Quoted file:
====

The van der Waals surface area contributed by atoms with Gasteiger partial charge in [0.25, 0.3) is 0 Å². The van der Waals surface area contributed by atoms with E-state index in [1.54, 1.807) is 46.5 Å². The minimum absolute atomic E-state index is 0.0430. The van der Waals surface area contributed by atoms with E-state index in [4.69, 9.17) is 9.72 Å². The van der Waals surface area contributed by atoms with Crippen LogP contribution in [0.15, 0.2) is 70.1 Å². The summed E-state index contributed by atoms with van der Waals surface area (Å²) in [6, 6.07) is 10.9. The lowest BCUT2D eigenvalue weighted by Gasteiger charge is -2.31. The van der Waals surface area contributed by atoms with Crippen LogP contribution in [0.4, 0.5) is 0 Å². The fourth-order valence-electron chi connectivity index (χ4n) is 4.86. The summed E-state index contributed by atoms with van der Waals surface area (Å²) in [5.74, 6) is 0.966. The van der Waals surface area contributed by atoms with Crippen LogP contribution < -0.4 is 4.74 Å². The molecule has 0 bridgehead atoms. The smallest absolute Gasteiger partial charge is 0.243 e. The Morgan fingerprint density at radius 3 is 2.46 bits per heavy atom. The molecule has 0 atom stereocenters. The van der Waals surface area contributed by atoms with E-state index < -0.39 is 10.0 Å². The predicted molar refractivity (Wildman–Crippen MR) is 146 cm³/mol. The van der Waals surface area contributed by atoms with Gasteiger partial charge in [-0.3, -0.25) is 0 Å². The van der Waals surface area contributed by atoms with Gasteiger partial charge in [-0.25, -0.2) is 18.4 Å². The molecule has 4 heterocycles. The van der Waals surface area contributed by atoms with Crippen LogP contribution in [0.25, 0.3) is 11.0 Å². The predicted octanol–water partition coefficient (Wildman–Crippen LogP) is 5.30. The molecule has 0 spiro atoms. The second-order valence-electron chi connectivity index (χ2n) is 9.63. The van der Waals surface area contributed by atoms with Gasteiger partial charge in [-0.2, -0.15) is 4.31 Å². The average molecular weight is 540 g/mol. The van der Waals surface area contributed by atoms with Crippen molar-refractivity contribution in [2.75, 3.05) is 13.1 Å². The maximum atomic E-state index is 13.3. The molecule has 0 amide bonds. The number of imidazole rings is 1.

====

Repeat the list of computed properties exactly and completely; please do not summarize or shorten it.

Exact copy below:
The van der Waals surface area contributed by atoms with Gasteiger partial charge in [0.25, 0.3) is 0 Å². The van der Waals surface area contributed by atoms with E-state index in [1.54, 1.807) is 46.5 Å². The minimum absolute atomic E-state index is 0.0430. The van der Waals surface area contributed by atoms with E-state index in [4.69, 9.17) is 9.72 Å². The van der Waals surface area contributed by atoms with Crippen LogP contribution in [0.15, 0.2) is 70.1 Å². The summed E-state index contributed by atoms with van der Waals surface area (Å²) in [6, 6.07) is 10.9. The lowest BCUT2D eigenvalue weighted by Gasteiger charge is -2.31. The van der Waals surface area contributed by atoms with Crippen LogP contribution in [0.4, 0.5) is 0 Å². The fourth-order valence-electron chi connectivity index (χ4n) is 4.86. The summed E-state index contributed by atoms with van der Waals surface area (Å²) in [5.74, 6) is 0.966. The van der Waals surface area contributed by atoms with Crippen LogP contribution < -0.4 is 4.74 Å². The molecule has 0 bridgehead atoms. The smallest absolute Gasteiger partial charge is 0.243 e. The Morgan fingerprint density at radius 3 is 2.46 bits per heavy atom. The molecule has 0 atom stereocenters. The van der Waals surface area contributed by atoms with E-state index < -0.39 is 10.0 Å². The predicted molar refractivity (Wildman–Crippen MR) is 146 cm³/mol. The van der Waals surface area contributed by atoms with Gasteiger partial charge in [-0.3, -0.25) is 0 Å². The van der Waals surface area contributed by atoms with Gasteiger partial charge in [-0.25, -0.2) is 18.4 Å². The molecule has 4 heterocycles. The van der Waals surface area contributed by atoms with Crippen LogP contribution in [0.25, 0.3) is 11.0 Å². The predicted octanol–water partition coefficient (Wildman–Crippen LogP) is 5.30. The molecule has 0 spiro atoms. The second-order valence-electron chi connectivity index (χ2n) is 9.63. The van der Waals surface area contributed by atoms with Gasteiger partial charge in [-0.2, -0.15) is 4.31 Å². The average molecular weight is 540 g/mol. The van der Waals surface area contributed by atoms with Crippen molar-refractivity contribution in [2.75, 3.05) is 13.1 Å². The maximum atomic E-state index is 13.3. The molecule has 0 amide bonds. The number of imidazole rings is 1.